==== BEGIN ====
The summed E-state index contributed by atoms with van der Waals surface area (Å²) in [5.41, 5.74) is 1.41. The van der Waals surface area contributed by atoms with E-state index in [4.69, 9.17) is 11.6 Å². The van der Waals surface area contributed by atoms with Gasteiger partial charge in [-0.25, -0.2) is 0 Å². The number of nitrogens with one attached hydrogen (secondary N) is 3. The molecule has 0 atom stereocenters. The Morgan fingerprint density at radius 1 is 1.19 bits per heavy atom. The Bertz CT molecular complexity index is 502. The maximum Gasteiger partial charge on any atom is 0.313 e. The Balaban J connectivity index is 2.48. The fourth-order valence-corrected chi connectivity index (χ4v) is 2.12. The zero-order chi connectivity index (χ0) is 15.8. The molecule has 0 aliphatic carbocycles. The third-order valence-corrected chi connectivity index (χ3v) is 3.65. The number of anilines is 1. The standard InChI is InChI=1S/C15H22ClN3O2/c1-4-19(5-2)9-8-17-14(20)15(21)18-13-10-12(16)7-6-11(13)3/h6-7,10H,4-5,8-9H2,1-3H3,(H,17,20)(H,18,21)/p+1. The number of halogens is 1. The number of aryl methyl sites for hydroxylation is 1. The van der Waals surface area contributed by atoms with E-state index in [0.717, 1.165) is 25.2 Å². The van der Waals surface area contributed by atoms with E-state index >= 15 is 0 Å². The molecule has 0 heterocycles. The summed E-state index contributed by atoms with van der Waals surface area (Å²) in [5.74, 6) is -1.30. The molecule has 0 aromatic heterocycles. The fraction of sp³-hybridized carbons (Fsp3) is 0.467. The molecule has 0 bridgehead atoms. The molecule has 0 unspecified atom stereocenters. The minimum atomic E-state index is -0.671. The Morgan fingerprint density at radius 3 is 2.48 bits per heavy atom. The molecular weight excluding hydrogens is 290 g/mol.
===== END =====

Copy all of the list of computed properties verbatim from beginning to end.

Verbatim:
The summed E-state index contributed by atoms with van der Waals surface area (Å²) in [5.41, 5.74) is 1.41. The van der Waals surface area contributed by atoms with E-state index in [4.69, 9.17) is 11.6 Å². The van der Waals surface area contributed by atoms with Gasteiger partial charge in [-0.25, -0.2) is 0 Å². The number of nitrogens with one attached hydrogen (secondary N) is 3. The molecule has 0 atom stereocenters. The Morgan fingerprint density at radius 1 is 1.19 bits per heavy atom. The Bertz CT molecular complexity index is 502. The maximum Gasteiger partial charge on any atom is 0.313 e. The Balaban J connectivity index is 2.48. The fourth-order valence-corrected chi connectivity index (χ4v) is 2.12. The zero-order chi connectivity index (χ0) is 15.8. The molecule has 0 aliphatic carbocycles. The third-order valence-corrected chi connectivity index (χ3v) is 3.65. The number of anilines is 1. The standard InChI is InChI=1S/C15H22ClN3O2/c1-4-19(5-2)9-8-17-14(20)15(21)18-13-10-12(16)7-6-11(13)3/h6-7,10H,4-5,8-9H2,1-3H3,(H,17,20)(H,18,21)/p+1. The number of halogens is 1. The number of aryl methyl sites for hydroxylation is 1. The van der Waals surface area contributed by atoms with E-state index in [0.717, 1.165) is 25.2 Å². The van der Waals surface area contributed by atoms with E-state index >= 15 is 0 Å². The molecule has 0 heterocycles. The summed E-state index contributed by atoms with van der Waals surface area (Å²) in [5.74, 6) is -1.30. The molecule has 0 aromatic heterocycles. The fraction of sp³-hybridized carbons (Fsp3) is 0.467. The molecule has 0 bridgehead atoms. The molecule has 0 unspecified atom stereocenters. The minimum atomic E-state index is -0.671. The Morgan fingerprint density at radius 3 is 2.48 bits per heavy atom. The molecular weight excluding hydrogens is 290 g/mol.